The dirty and frenetic docks at the riverside port of Mopti
I stayed for a few days in the mission chatholique a wonderful old sprawling place of many arched buildings in Segou. During the days I wandered the streets past mud buildings and stately colonial structures. Meeting friendly locals who were ever curious and open and then in the evening hanging out with French travellers and brushing up on my French. But as ever the open road was calling an so I left for Djenne, reputedly the most beautiful town in the Sahel and possessing the largest mud building in the world it didn't disappoint.
Goats are everywhere in Africa
This was taken from the rooftop of my hostel in Djenne where I would gaze out over the rooftops every evening and reflect on how lucky I am to be in such a place
In Djenne I rediscovered the artist in me. The town is isolated and its narrow medieval streets don't accommodate cars giving it an old world calm which fosters creativity.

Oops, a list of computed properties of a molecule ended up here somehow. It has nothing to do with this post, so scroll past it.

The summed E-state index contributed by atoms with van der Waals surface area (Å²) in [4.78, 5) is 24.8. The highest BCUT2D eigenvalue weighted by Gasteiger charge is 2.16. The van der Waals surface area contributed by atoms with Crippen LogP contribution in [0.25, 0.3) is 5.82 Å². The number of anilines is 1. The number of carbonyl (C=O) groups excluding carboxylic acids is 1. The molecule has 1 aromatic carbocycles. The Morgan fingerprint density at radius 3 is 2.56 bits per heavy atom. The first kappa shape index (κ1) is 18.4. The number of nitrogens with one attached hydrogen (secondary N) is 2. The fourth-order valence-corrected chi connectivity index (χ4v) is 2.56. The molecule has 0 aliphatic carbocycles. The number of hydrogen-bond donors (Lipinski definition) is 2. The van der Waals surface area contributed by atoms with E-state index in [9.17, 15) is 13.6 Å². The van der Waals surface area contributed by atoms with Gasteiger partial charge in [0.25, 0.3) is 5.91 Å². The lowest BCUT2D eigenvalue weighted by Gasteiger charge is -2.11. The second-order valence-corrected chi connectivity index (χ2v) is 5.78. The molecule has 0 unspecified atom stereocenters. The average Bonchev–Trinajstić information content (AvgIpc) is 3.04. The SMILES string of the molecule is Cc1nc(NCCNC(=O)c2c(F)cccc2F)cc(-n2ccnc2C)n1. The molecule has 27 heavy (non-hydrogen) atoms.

For a few days I enjoyed the company of friendly locals who would always invite you to drink tea with them, I drew and painted and relished the slow pace of life. But as ever I was on a mission, I had to see the legendary Timbuktu the holy grail of traveling. Just the expression to have "been to Timbuktu and back" is embedded in our Psyche as a symbol of adventure, a place that is beyond the back of beyond.
To get on my way to Timbuktu I had to get to the river port of Mopti from which it takes three days by boat to get to Timbuktu. The Niger being one of the largest rivers in Africa with hippos living in its waters and ancient nomadic communities on its banks the journey was going to be an adventure in itself. In fact the journey to a distant exotic place like Timbuktu is the whole point of going, for the ride, to see what its like to get to the back of beyond.